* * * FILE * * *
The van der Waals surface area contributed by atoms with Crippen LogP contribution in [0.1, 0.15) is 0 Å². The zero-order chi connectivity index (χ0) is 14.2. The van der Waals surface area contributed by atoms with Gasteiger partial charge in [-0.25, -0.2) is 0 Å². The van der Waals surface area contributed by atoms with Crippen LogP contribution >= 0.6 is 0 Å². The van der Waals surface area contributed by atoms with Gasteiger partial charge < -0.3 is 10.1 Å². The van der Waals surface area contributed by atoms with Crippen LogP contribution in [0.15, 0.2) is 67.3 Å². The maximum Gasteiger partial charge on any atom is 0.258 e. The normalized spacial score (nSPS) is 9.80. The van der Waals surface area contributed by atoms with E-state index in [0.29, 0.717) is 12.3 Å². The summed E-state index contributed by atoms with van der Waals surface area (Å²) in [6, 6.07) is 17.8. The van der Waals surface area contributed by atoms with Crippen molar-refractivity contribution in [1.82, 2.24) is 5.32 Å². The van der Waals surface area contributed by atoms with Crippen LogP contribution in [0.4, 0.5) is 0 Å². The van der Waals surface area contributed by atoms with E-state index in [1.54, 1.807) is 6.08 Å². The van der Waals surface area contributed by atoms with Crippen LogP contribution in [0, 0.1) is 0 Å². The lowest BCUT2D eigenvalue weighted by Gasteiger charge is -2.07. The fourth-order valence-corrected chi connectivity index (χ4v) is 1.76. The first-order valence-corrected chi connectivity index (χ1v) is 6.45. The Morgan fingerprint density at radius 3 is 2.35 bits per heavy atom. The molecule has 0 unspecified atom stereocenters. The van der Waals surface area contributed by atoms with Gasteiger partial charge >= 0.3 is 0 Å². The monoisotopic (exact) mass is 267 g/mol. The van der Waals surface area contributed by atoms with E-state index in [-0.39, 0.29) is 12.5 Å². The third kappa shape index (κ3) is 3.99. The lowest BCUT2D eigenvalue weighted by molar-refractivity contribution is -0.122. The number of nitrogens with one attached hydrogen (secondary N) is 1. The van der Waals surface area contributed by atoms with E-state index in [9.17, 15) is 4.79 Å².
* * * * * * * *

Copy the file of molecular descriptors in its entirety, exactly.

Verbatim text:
The van der Waals surface area contributed by atoms with Crippen LogP contribution in [0.1, 0.15) is 0 Å². The zero-order chi connectivity index (χ0) is 14.2. The van der Waals surface area contributed by atoms with Gasteiger partial charge in [-0.25, -0.2) is 0 Å². The van der Waals surface area contributed by atoms with Crippen LogP contribution >= 0.6 is 0 Å². The van der Waals surface area contributed by atoms with Gasteiger partial charge < -0.3 is 10.1 Å². The van der Waals surface area contributed by atoms with Crippen LogP contribution in [0.15, 0.2) is 67.3 Å². The maximum Gasteiger partial charge on any atom is 0.258 e. The normalized spacial score (nSPS) is 9.80. The van der Waals surface area contributed by atoms with E-state index in [0.29, 0.717) is 12.3 Å². The summed E-state index contributed by atoms with van der Waals surface area (Å²) in [6, 6.07) is 17.8. The van der Waals surface area contributed by atoms with Crippen molar-refractivity contribution in [1.82, 2.24) is 5.32 Å². The van der Waals surface area contributed by atoms with Crippen LogP contribution in [0.4, 0.5) is 0 Å². The van der Waals surface area contributed by atoms with E-state index in [1.54, 1.807) is 6.08 Å². The van der Waals surface area contributed by atoms with Crippen LogP contribution in [0, 0.1) is 0 Å². The lowest BCUT2D eigenvalue weighted by Gasteiger charge is -2.07. The fourth-order valence-corrected chi connectivity index (χ4v) is 1.76. The first-order valence-corrected chi connectivity index (χ1v) is 6.45. The Morgan fingerprint density at radius 3 is 2.35 bits per heavy atom. The molecule has 0 unspecified atom stereocenters. The van der Waals surface area contributed by atoms with Gasteiger partial charge >= 0.3 is 0 Å². The monoisotopic (exact) mass is 267 g/mol. The van der Waals surface area contributed by atoms with E-state index in [-0.39, 0.29) is 12.5 Å². The third kappa shape index (κ3) is 3.99. The lowest BCUT2D eigenvalue weighted by molar-refractivity contribution is -0.122. The number of nitrogens with one attached hydrogen (secondary N) is 1. The van der Waals surface area contributed by atoms with E-state index in [9.17, 15) is 4.79 Å².